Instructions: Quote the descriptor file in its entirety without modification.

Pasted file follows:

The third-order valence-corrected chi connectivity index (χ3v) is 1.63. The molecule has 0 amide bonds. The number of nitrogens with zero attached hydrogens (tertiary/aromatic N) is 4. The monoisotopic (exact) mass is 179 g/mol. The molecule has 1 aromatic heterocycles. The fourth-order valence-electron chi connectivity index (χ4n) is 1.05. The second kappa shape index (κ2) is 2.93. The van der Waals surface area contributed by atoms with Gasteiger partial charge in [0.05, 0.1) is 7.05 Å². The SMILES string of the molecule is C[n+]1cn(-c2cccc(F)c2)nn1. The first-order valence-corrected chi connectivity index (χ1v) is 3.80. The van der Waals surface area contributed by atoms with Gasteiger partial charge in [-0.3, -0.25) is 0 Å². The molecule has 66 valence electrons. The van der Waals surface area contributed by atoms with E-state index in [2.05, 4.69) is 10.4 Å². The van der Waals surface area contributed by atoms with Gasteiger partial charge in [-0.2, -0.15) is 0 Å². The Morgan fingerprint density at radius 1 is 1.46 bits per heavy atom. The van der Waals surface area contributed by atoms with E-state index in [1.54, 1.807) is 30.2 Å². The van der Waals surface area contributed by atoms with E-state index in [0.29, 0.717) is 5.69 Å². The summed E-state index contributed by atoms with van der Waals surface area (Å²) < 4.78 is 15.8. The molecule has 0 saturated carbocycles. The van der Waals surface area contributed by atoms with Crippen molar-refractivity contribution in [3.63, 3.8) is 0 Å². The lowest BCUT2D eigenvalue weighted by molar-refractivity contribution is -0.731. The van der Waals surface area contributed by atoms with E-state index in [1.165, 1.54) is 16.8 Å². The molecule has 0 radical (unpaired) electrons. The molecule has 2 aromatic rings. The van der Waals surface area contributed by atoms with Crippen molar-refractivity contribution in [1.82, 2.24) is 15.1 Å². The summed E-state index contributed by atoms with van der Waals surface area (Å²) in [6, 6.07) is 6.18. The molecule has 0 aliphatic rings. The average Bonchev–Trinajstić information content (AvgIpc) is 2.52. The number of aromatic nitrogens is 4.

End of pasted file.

The third-order valence-corrected chi connectivity index (χ3v) is 1.63. The molecule has 0 amide bonds. The number of nitrogens with zero attached hydrogens (tertiary/aromatic N) is 4. The monoisotopic (exact) mass is 179 g/mol. The molecule has 1 aromatic heterocycles. The fourth-order valence-electron chi connectivity index (χ4n) is 1.05. The second kappa shape index (κ2) is 2.93. The van der Waals surface area contributed by atoms with Gasteiger partial charge in [0.05, 0.1) is 7.05 Å². The SMILES string of the molecule is C[n+]1cn(-c2cccc(F)c2)nn1. The first-order valence-corrected chi connectivity index (χ1v) is 3.80. The van der Waals surface area contributed by atoms with Gasteiger partial charge in [-0.3, -0.25) is 0 Å². The molecule has 66 valence electrons. The van der Waals surface area contributed by atoms with E-state index in [2.05, 4.69) is 10.4 Å². The van der Waals surface area contributed by atoms with Gasteiger partial charge in [-0.2, -0.15) is 0 Å². The Morgan fingerprint density at radius 1 is 1.46 bits per heavy atom. The van der Waals surface area contributed by atoms with E-state index in [1.54, 1.807) is 30.2 Å². The van der Waals surface area contributed by atoms with E-state index in [0.29, 0.717) is 5.69 Å². The summed E-state index contributed by atoms with van der Waals surface area (Å²) < 4.78 is 15.8. The molecule has 0 saturated carbocycles. The van der Waals surface area contributed by atoms with Crippen molar-refractivity contribution in [3.63, 3.8) is 0 Å². The lowest BCUT2D eigenvalue weighted by molar-refractivity contribution is -0.731. The van der Waals surface area contributed by atoms with E-state index in [1.165, 1.54) is 16.8 Å². The molecule has 0 radical (unpaired) electrons. The molecule has 2 aromatic rings. The van der Waals surface area contributed by atoms with Crippen molar-refractivity contribution in [1.82, 2.24) is 15.1 Å². The summed E-state index contributed by atoms with van der Waals surface area (Å²) in [6, 6.07) is 6.18. The molecule has 0 aliphatic rings. The average Bonchev–Trinajstić information content (AvgIpc) is 2.52. The number of aromatic nitrogens is 4.